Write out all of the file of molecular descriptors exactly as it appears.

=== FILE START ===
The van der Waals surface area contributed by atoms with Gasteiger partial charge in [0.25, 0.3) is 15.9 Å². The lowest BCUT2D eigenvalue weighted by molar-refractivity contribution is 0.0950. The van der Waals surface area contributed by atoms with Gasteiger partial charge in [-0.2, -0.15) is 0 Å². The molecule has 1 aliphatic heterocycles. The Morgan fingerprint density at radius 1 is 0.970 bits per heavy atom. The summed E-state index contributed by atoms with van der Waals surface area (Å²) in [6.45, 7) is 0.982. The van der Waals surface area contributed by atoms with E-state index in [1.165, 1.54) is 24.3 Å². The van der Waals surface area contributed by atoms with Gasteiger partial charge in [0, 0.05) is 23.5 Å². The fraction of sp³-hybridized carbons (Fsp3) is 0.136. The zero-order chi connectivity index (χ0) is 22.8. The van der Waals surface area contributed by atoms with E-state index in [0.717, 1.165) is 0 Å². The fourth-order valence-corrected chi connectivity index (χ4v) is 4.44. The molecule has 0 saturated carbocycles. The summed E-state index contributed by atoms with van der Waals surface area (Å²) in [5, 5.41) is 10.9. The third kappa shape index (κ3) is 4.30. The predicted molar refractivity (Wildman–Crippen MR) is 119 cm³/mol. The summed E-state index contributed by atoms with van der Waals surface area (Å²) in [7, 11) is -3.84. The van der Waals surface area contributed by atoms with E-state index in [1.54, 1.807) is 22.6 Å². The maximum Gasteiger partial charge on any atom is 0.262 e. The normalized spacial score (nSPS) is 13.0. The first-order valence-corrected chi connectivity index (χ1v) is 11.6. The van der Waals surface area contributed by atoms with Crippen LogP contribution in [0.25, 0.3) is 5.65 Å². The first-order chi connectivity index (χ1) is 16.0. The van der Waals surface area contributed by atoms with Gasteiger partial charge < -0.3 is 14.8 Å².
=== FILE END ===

The van der Waals surface area contributed by atoms with Gasteiger partial charge in [0.25, 0.3) is 15.9 Å². The lowest BCUT2D eigenvalue weighted by molar-refractivity contribution is 0.0950. The van der Waals surface area contributed by atoms with Gasteiger partial charge in [-0.2, -0.15) is 0 Å². The molecule has 1 aliphatic heterocycles. The Morgan fingerprint density at radius 1 is 0.970 bits per heavy atom. The summed E-state index contributed by atoms with van der Waals surface area (Å²) in [6.45, 7) is 0.982. The van der Waals surface area contributed by atoms with E-state index in [1.165, 1.54) is 24.3 Å². The van der Waals surface area contributed by atoms with Gasteiger partial charge in [0, 0.05) is 23.5 Å². The fraction of sp³-hybridized carbons (Fsp3) is 0.136. The zero-order chi connectivity index (χ0) is 22.8. The van der Waals surface area contributed by atoms with E-state index in [0.717, 1.165) is 0 Å². The fourth-order valence-corrected chi connectivity index (χ4v) is 4.44. The molecule has 0 saturated carbocycles. The summed E-state index contributed by atoms with van der Waals surface area (Å²) in [5, 5.41) is 10.9. The third kappa shape index (κ3) is 4.30. The predicted molar refractivity (Wildman–Crippen MR) is 119 cm³/mol. The summed E-state index contributed by atoms with van der Waals surface area (Å²) in [7, 11) is -3.84. The van der Waals surface area contributed by atoms with E-state index in [1.54, 1.807) is 22.6 Å². The maximum Gasteiger partial charge on any atom is 0.262 e. The normalized spacial score (nSPS) is 13.0. The first-order valence-corrected chi connectivity index (χ1v) is 11.6. The van der Waals surface area contributed by atoms with Crippen LogP contribution in [0.25, 0.3) is 5.65 Å². The first-order chi connectivity index (χ1) is 16.0. The van der Waals surface area contributed by atoms with Gasteiger partial charge < -0.3 is 14.8 Å².